Seven years ago, the Aeolian-Skinner organ at the Northrop auditorium was taken apart and put in storage on the University of Minnesota campus.
With no money available to reinstall it when the refurbishment of Northrop's interior was completed, there was a real possibility that the historic 1932 instrument had played its last concert.
On Friday evening at Northrop, the organ breathed again, thanks to a $3.2 million restoration funded largely by a bequest from U alumnus Dr. Roger E. Anderson.
The retooled organ was the centerpiece of a Minnesota Orchestra concert led by music director Osmo Vänskä and featured in the two main pieces on the program.
First impressions were that the work done by the Foley-Baker restoration company of Connecticut has been splendidly successful.
In John Harbison's "What Do We Make of Bach?" a new work co-commissioned by Northrop, the Minnesota Orchestra and the Seattle Symphony, the organ's voice emerged with vernal freshness and a tingling clarity of texture.
The pipework, located above the proscenium arch, remains invisible. But the constricted wooden grilles of old have been replaced by mesh-like membranes which allow the sound to flow out in a more open, organic fashion.
Harbison's colorful writing for the organ in "What Do We Make of Bach?" was counterpointed by striated figurations in the strings, skewing perception of the great composer through the more agitated sensibilities of our own era.
Paul Jacobs displayed sparkling fingers in the cadential passages but kept his most dazzling work for the Bach fugue that he played solo as an encore.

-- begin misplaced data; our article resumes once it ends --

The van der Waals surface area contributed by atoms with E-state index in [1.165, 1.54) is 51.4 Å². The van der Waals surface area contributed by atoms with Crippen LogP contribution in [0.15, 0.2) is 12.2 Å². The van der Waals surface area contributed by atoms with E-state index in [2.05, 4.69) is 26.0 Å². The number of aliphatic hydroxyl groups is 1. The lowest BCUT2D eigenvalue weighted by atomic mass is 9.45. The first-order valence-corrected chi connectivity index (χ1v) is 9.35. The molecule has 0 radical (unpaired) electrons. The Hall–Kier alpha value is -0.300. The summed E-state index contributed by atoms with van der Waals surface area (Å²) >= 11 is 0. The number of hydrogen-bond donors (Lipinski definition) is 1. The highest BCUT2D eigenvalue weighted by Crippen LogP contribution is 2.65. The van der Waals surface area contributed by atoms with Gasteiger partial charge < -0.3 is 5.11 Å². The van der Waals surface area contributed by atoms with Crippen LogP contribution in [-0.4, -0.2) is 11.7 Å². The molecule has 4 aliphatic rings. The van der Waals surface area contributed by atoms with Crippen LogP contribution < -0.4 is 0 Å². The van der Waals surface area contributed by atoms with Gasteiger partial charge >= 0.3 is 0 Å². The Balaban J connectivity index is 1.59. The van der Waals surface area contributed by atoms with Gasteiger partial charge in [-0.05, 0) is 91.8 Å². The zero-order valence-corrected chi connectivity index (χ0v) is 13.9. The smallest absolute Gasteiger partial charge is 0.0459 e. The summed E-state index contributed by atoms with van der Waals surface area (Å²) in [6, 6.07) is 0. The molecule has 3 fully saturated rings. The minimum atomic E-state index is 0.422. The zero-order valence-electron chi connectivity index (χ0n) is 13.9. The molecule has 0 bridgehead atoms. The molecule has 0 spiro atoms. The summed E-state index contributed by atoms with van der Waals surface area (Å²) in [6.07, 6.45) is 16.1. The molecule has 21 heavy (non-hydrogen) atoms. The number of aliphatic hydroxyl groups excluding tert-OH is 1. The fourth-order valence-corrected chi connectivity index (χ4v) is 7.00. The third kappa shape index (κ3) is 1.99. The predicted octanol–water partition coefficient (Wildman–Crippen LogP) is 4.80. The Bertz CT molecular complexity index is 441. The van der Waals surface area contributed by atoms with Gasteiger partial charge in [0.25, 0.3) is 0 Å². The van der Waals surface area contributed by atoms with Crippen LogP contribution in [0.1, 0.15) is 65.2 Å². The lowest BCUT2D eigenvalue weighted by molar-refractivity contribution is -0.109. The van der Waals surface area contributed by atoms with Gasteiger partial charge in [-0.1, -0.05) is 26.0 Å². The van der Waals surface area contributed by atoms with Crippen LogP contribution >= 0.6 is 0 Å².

In that piece, he really put the Aeolian-Skinner through its paces, paring off dynamics to the merest whisper, then unleashing a tidal wave of volume on the final cadence.
Would Bach have played the piece like that? Probably not. But the overall effect was undeniably thrilling.
A different side of the instrument emerged after intermission, as university organist Dean Billmeyer took on the solo duties for Saint-Saëns' mighty Organ Symphony.
Billmeyer has played a crucial role in the Northrop organ's restoration process. So it was fitting to see him center-stage on this occasion, poised at the handsome, four-keyboard console in front of the orchestra.
Together with Vänskä and the players, Billmeyer conjured a magically lyrical account of the symphony's slow movement, displaying the refurbished organ's ability to produce glowingly warm, expressive textures.
Both the first and third movements benefited from Vänskä's pin-sharp definition of rhythms and his scrupulous differentiation between different levels of dynamics.
In the exuberant finale, Billmeyer finally let rip, powering the music to a resplendently full-throated conclusion.
The Northrop auditorium is smaller than it used to be, and some of the organ's deep pedal notes did not possess the floor-juddering vibration they might have had in a more resonant arena.
But that's a smallish price to pay for the instrument's newfound immediacy of impact. A caged animal has been unfettered and is on the prowl again.
Terry Blain is a freelance classical music critic for the Star Tribune. Reach him at firstname.lastname@example.org.